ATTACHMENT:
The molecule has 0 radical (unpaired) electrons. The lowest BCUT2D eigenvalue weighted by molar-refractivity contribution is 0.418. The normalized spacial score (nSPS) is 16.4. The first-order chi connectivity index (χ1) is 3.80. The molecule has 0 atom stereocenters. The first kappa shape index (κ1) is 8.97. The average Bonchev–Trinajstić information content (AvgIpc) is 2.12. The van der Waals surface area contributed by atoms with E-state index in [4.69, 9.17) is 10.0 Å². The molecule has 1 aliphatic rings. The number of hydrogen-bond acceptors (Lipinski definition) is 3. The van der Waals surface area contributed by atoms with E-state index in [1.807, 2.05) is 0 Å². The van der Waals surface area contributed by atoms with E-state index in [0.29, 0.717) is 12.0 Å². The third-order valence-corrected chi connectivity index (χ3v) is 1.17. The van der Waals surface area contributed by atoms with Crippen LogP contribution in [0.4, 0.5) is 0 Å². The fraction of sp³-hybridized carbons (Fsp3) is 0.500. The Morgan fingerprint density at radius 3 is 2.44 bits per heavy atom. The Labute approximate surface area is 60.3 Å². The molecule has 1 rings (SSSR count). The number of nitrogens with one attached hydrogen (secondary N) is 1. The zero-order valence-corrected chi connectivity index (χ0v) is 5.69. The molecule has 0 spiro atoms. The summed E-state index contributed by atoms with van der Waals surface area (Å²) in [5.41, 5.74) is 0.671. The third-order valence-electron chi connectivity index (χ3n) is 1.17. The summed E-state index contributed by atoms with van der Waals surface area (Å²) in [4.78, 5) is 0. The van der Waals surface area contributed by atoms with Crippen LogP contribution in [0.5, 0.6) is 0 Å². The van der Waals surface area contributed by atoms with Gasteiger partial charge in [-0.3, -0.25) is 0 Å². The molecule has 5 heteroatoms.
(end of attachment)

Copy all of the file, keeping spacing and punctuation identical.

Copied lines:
The molecule has 0 radical (unpaired) electrons. The lowest BCUT2D eigenvalue weighted by molar-refractivity contribution is 0.418. The normalized spacial score (nSPS) is 16.4. The first-order chi connectivity index (χ1) is 3.80. The molecule has 0 atom stereocenters. The first kappa shape index (κ1) is 8.97. The average Bonchev–Trinajstić information content (AvgIpc) is 2.12. The van der Waals surface area contributed by atoms with E-state index in [4.69, 9.17) is 10.0 Å². The molecule has 1 aliphatic rings. The number of hydrogen-bond acceptors (Lipinski definition) is 3. The van der Waals surface area contributed by atoms with E-state index in [1.807, 2.05) is 0 Å². The van der Waals surface area contributed by atoms with E-state index in [0.29, 0.717) is 12.0 Å². The third-order valence-corrected chi connectivity index (χ3v) is 1.17. The van der Waals surface area contributed by atoms with Crippen LogP contribution in [0.4, 0.5) is 0 Å². The fraction of sp³-hybridized carbons (Fsp3) is 0.500. The Morgan fingerprint density at radius 3 is 2.44 bits per heavy atom. The Labute approximate surface area is 60.3 Å². The molecule has 1 rings (SSSR count). The number of nitrogens with one attached hydrogen (secondary N) is 1. The zero-order valence-corrected chi connectivity index (χ0v) is 5.69. The molecule has 0 spiro atoms. The summed E-state index contributed by atoms with van der Waals surface area (Å²) in [5.41, 5.74) is 0.671. The third-order valence-electron chi connectivity index (χ3n) is 1.17. The summed E-state index contributed by atoms with van der Waals surface area (Å²) in [4.78, 5) is 0. The van der Waals surface area contributed by atoms with Crippen LogP contribution in [0.5, 0.6) is 0 Å². The van der Waals surface area contributed by atoms with Gasteiger partial charge in [-0.3, -0.25) is 0 Å². The molecule has 5 heteroatoms.